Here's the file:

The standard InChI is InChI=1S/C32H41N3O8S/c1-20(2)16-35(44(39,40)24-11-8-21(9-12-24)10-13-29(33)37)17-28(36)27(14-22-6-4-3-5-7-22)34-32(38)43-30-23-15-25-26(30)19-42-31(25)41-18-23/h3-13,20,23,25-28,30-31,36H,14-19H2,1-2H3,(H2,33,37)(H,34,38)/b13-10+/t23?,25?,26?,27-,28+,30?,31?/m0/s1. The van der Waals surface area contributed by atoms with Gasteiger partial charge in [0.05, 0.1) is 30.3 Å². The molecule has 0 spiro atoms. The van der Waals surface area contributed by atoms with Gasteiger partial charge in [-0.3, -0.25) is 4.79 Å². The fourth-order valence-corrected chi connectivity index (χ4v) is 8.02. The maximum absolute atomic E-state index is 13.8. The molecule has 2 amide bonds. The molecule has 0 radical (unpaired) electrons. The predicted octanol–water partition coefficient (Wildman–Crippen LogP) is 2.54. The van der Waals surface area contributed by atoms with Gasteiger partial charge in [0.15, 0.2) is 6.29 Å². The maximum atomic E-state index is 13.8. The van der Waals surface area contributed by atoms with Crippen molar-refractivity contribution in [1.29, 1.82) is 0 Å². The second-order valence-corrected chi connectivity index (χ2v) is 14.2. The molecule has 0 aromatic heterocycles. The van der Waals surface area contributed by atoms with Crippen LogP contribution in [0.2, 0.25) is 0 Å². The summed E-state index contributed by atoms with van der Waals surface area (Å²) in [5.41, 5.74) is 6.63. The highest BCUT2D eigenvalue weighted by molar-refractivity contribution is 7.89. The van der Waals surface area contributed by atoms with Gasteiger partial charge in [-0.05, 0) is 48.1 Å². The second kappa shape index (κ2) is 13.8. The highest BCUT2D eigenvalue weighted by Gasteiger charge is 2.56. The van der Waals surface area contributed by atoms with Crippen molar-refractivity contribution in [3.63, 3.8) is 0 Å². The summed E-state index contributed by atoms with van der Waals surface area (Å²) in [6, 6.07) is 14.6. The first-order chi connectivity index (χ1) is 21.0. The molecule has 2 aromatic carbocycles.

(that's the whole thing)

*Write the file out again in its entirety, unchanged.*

The standard InChI is InChI=1S/C32H41N3O8S/c1-20(2)16-35(44(39,40)24-11-8-21(9-12-24)10-13-29(33)37)17-28(36)27(14-22-6-4-3-5-7-22)34-32(38)43-30-23-15-25-26(30)19-42-31(25)41-18-23/h3-13,20,23,25-28,30-31,36H,14-19H2,1-2H3,(H2,33,37)(H,34,38)/b13-10+/t23?,25?,26?,27-,28+,30?,31?/m0/s1. The van der Waals surface area contributed by atoms with Gasteiger partial charge in [0.05, 0.1) is 30.3 Å². The molecule has 0 spiro atoms. The van der Waals surface area contributed by atoms with Gasteiger partial charge in [-0.3, -0.25) is 4.79 Å². The fourth-order valence-corrected chi connectivity index (χ4v) is 8.02. The maximum absolute atomic E-state index is 13.8. The molecule has 2 amide bonds. The molecule has 0 radical (unpaired) electrons. The predicted octanol–water partition coefficient (Wildman–Crippen LogP) is 2.54. The van der Waals surface area contributed by atoms with Gasteiger partial charge in [0.15, 0.2) is 6.29 Å². The maximum atomic E-state index is 13.8. The van der Waals surface area contributed by atoms with Crippen molar-refractivity contribution in [1.29, 1.82) is 0 Å². The second-order valence-corrected chi connectivity index (χ2v) is 14.2. The molecule has 0 aromatic heterocycles. The van der Waals surface area contributed by atoms with Crippen LogP contribution in [0.2, 0.25) is 0 Å². The summed E-state index contributed by atoms with van der Waals surface area (Å²) in [5.41, 5.74) is 6.63. The highest BCUT2D eigenvalue weighted by molar-refractivity contribution is 7.89. The van der Waals surface area contributed by atoms with Gasteiger partial charge in [-0.05, 0) is 48.1 Å². The second kappa shape index (κ2) is 13.8. The highest BCUT2D eigenvalue weighted by Gasteiger charge is 2.56. The van der Waals surface area contributed by atoms with Crippen molar-refractivity contribution in [3.63, 3.8) is 0 Å². The summed E-state index contributed by atoms with van der Waals surface area (Å²) in [6, 6.07) is 14.6. The first-order chi connectivity index (χ1) is 21.0. The molecule has 2 aromatic carbocycles.